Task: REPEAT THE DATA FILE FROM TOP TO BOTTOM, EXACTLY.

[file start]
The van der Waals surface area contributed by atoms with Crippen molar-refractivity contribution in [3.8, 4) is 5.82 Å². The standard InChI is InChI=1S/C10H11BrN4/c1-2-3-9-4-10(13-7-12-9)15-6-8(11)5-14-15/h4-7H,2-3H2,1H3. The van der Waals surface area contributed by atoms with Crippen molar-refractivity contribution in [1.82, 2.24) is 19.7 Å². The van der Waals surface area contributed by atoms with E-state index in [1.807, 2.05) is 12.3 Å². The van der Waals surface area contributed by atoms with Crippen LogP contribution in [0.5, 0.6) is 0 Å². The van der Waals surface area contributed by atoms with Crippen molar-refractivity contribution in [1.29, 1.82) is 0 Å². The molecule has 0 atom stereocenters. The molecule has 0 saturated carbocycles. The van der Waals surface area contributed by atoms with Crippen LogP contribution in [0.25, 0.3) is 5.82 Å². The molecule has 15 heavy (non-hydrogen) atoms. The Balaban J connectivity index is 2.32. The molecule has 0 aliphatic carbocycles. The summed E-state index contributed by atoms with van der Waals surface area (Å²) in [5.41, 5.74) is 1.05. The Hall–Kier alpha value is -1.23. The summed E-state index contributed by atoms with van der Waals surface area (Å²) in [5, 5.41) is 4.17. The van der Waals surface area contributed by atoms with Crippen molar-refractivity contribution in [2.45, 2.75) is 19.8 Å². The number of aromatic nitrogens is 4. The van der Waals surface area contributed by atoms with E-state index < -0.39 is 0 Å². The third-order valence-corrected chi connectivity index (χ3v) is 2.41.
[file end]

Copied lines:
The van der Waals surface area contributed by atoms with Crippen molar-refractivity contribution in [3.8, 4) is 5.82 Å². The standard InChI is InChI=1S/C10H11BrN4/c1-2-3-9-4-10(13-7-12-9)15-6-8(11)5-14-15/h4-7H,2-3H2,1H3. The van der Waals surface area contributed by atoms with Crippen molar-refractivity contribution in [1.82, 2.24) is 19.7 Å². The van der Waals surface area contributed by atoms with E-state index in [1.807, 2.05) is 12.3 Å². The van der Waals surface area contributed by atoms with Crippen LogP contribution in [0.5, 0.6) is 0 Å². The van der Waals surface area contributed by atoms with Crippen molar-refractivity contribution in [1.29, 1.82) is 0 Å². The molecule has 0 atom stereocenters. The molecule has 0 saturated carbocycles. The van der Waals surface area contributed by atoms with Crippen LogP contribution in [0.25, 0.3) is 5.82 Å². The molecule has 15 heavy (non-hydrogen) atoms. The Balaban J connectivity index is 2.32. The molecule has 0 aliphatic carbocycles. The summed E-state index contributed by atoms with van der Waals surface area (Å²) in [5.41, 5.74) is 1.05. The Hall–Kier alpha value is -1.23. The summed E-state index contributed by atoms with van der Waals surface area (Å²) in [5, 5.41) is 4.17. The van der Waals surface area contributed by atoms with Crippen molar-refractivity contribution in [2.45, 2.75) is 19.8 Å². The number of aromatic nitrogens is 4. The van der Waals surface area contributed by atoms with E-state index < -0.39 is 0 Å². The third-order valence-corrected chi connectivity index (χ3v) is 2.41.